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Do Vitamin B12 Shots Have Benefits?

Vitamin B12 Shots

For most of us, vitamin B12 injections have little to no value.

While there is ample evidence that B12, as an essential vitamin, has numerous health benefits, there is no evidence that B12 shots have greater benefit than a B12 supplement in pill form. Further, even though B12 shots are a good way to remedy B12 deficiency in susceptible people, studies show that B12 supplements do just as good of a job. 1

Alcohol reduces vitamin B12 levels

While there are a number of studies linking alcoholism to severe B vitamin deficiency, the Journal Nature published a study in 2004 that looked at the impact of moderate alcohol intake on B12 levels in post-menopausal women. The study found no impact on folate levels, but reported a 5% reduction in serum B12 levels when women went from 0 to 30 g of alcohol a day. For reference, one standard drink contains 14 g of alcohol, so having a couple drinks a day can have a cumulative impact on vitamin B12.

Vitamin B12 shot basics

So, as you can probably tell from the way I began the post, I am not a big fan of B12 injections and don’t use them in my practice. However, unfortunately, vitamin B12 deficiency is somewhat common, especially in the elderly, strict vegans, and people on antacid medications, so I don’t mean to downplay the importance of vitamin B12 or the B vitamins more generally. But does this mean that B12 shots, in which a nurse injects a vile of B12 into your hip or buttocks, is a good solution to this growing problem?

In most people, a good quality B vitamin supplement, and not a shot, is probably the best solution.

Where is the B12 injected?

Typically, a B12 shot is administered in the upper buttocks, but some nurses will also use the shoulder. The nurse will place a band-aid over the injection site and send you on your way. While you wouldn’t describe a B12 shot as painful, they can make your hip sore for a few hours after you leave the pharmacy or doctor’s office.

How much do B12 shots cost?

Prices for a B12 injection can vary by location and practitioner. CVS Pharmacy lists B12 shots for $35 on its price list.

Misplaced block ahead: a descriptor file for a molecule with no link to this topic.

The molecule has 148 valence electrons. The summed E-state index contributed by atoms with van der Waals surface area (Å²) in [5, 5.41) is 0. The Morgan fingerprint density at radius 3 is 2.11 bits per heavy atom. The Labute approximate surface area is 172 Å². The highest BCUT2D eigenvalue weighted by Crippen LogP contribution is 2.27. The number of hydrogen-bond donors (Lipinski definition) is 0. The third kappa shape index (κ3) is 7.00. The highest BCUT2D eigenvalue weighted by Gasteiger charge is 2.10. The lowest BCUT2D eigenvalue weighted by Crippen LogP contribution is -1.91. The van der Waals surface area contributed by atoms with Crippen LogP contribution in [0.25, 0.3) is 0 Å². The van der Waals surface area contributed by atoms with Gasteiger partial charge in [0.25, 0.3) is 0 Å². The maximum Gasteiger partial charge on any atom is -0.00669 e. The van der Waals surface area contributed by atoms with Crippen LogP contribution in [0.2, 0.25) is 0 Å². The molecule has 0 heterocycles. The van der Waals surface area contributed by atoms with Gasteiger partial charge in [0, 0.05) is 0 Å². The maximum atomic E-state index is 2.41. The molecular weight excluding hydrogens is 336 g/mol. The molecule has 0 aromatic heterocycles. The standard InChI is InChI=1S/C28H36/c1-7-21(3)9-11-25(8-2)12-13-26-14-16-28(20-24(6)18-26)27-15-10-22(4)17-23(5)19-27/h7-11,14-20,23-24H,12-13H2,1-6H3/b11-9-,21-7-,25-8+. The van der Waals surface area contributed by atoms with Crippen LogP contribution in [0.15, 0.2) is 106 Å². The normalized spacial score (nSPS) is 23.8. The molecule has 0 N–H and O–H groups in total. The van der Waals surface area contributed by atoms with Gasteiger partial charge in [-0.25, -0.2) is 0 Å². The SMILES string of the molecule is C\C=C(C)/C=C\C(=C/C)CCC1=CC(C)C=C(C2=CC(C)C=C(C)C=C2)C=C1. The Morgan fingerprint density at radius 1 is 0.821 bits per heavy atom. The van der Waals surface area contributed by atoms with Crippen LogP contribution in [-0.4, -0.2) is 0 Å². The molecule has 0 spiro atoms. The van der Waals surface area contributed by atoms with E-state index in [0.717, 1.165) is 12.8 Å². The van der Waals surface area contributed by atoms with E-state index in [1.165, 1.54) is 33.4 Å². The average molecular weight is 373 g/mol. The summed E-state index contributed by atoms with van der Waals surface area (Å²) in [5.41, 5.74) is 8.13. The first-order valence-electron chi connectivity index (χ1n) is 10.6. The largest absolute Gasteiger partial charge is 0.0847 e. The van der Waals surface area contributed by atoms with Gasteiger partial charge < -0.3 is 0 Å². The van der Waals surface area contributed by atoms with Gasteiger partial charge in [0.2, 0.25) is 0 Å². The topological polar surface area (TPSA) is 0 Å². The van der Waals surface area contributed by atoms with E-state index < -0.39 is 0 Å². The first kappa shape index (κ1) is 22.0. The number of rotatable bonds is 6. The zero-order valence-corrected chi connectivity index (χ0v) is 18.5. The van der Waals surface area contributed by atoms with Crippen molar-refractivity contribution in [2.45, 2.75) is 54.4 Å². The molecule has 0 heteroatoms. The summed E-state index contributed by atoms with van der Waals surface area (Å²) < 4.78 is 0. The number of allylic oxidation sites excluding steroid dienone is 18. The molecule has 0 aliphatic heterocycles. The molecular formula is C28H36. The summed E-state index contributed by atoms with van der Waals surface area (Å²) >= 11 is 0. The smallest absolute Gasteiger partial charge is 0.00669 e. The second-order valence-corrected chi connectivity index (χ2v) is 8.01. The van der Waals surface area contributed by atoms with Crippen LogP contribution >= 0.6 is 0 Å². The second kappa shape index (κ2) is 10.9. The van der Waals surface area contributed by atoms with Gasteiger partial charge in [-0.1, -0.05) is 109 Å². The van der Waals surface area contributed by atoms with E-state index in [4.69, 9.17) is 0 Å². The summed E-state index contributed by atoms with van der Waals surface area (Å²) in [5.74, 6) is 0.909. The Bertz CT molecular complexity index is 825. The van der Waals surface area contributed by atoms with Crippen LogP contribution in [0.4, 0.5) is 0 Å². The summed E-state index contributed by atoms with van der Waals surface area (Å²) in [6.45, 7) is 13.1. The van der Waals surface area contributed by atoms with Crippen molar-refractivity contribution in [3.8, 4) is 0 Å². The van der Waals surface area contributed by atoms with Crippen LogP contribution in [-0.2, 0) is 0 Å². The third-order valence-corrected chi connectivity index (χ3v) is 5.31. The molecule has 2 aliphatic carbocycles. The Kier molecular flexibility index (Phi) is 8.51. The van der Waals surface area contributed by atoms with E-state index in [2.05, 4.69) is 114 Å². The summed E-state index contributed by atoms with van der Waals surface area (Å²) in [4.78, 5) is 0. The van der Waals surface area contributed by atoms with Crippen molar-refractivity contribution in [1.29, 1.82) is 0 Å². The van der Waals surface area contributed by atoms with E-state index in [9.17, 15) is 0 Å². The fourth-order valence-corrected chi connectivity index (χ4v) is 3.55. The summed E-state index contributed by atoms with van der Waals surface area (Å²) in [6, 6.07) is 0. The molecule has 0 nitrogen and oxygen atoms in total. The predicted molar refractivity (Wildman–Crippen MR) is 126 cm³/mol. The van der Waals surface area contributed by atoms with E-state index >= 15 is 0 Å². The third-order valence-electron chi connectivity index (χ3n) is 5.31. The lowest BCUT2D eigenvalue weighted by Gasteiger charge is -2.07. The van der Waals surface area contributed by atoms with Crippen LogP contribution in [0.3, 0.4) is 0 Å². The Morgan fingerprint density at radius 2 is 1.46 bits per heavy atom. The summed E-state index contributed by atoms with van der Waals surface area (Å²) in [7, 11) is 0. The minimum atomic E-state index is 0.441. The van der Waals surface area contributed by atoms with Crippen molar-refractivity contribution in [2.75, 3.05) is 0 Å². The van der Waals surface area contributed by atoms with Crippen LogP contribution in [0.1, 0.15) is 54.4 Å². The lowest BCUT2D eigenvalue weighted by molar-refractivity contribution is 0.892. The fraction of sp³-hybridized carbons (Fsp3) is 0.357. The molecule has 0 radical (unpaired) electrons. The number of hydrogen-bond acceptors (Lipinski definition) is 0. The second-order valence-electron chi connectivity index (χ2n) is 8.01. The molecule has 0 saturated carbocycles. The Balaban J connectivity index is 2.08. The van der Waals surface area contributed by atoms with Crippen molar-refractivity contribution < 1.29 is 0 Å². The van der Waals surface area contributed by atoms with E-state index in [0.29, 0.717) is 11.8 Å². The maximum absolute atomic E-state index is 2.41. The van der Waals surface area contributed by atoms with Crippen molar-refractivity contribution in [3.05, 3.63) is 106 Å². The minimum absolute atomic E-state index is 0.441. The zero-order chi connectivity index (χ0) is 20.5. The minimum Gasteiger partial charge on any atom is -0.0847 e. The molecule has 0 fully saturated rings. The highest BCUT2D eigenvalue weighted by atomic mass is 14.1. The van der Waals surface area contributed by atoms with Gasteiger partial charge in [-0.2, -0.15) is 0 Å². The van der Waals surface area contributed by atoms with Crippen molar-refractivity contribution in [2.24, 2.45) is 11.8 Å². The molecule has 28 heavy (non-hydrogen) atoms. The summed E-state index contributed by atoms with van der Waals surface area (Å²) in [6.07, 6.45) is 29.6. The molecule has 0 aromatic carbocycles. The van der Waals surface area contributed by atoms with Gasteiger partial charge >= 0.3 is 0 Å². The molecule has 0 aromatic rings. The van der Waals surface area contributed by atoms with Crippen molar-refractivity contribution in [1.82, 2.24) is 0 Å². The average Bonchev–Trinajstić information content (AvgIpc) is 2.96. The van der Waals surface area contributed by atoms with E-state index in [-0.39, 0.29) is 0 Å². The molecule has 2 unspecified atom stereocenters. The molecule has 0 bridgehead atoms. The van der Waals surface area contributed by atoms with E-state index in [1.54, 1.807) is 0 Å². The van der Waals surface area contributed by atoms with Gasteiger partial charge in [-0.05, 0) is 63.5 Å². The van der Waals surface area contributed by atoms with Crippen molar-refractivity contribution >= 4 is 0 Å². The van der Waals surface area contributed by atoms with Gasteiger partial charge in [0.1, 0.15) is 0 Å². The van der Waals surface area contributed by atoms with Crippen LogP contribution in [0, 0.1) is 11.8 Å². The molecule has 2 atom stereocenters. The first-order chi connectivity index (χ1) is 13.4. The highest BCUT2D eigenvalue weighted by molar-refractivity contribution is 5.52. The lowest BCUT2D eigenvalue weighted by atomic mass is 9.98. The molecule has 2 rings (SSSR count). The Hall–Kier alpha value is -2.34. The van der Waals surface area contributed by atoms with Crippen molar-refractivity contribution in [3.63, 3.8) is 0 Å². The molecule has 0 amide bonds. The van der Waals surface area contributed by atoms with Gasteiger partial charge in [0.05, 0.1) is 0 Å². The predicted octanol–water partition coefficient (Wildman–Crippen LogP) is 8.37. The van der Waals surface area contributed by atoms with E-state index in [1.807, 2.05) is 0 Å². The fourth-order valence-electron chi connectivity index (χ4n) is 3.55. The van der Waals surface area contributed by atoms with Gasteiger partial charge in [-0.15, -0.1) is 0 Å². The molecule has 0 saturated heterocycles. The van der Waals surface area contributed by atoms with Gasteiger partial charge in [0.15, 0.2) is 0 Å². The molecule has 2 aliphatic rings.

How much B12 is in a shot?

According to Ali Kalenak, a registered nurse and founder of Remedie Hydration Therapy in Jackson, Wyoming, most B12 shots come in 1,000 mcg doses. By contrast, most vitamin B12 supplements come in 600 mcg doses, which is 25,000% of the daily requirement.

What is the best type of B12 for a shot?

Nurse Kalenak prefers either methylcobalamin or hydroxocobalamin, rather than cyanocobalamin. Why? Because methylcobalamin is easier to absorb than other forms of B12, which require a conversion step prior to absorption.

Common B12 injection side effects

The most common side effect after receiving B12 shots is a strange taste in the mouth.

Note: this is not the same as having a metallic taste in your mouth, which can be a sign of vitamin B12 deficiency.

According to WebMD, The more common B12 injection side effects are:

  • Swelling at the injection site
  • Mild dirhhea
  • Itching
  • Swelling in the body
  • Low potassium (weakness, irregular heartbeat)

There is a case report of an anaphylactic reaction to a B12 injection in a 55 year old women receiving cyanocobalamin, but these reactions are thought to be rare.

The bottom line on B12 shots

Although I don’t see the need for vitamin B12 shots, they are largely safe when administered under the care of a qualified physician or nurse.

However, there is no evidence that B12 injections confer any greater benefit than does a good quality B vitamin complex, even in cases of B vitamin deficiency. It’s also not clear that mega-doses of B vitamins are safe over the long haul, especially in certain populations. Due to the complicating factor of a shot and the extra cost, it seems the best route for most people is to focus on getting adequate B vitamins from food, and supplement as necessary.

Dr. Dan Deakter, MD

Dr. Dan Deakter, M.D., serves as the Medical Advisor of Gene Food. He trained in General Surgery at The Albert Einstein School of Medicine in NYC, and is an ABEM certified Emergency Physician. His medical practice is currently focused on improving health span and longevity.

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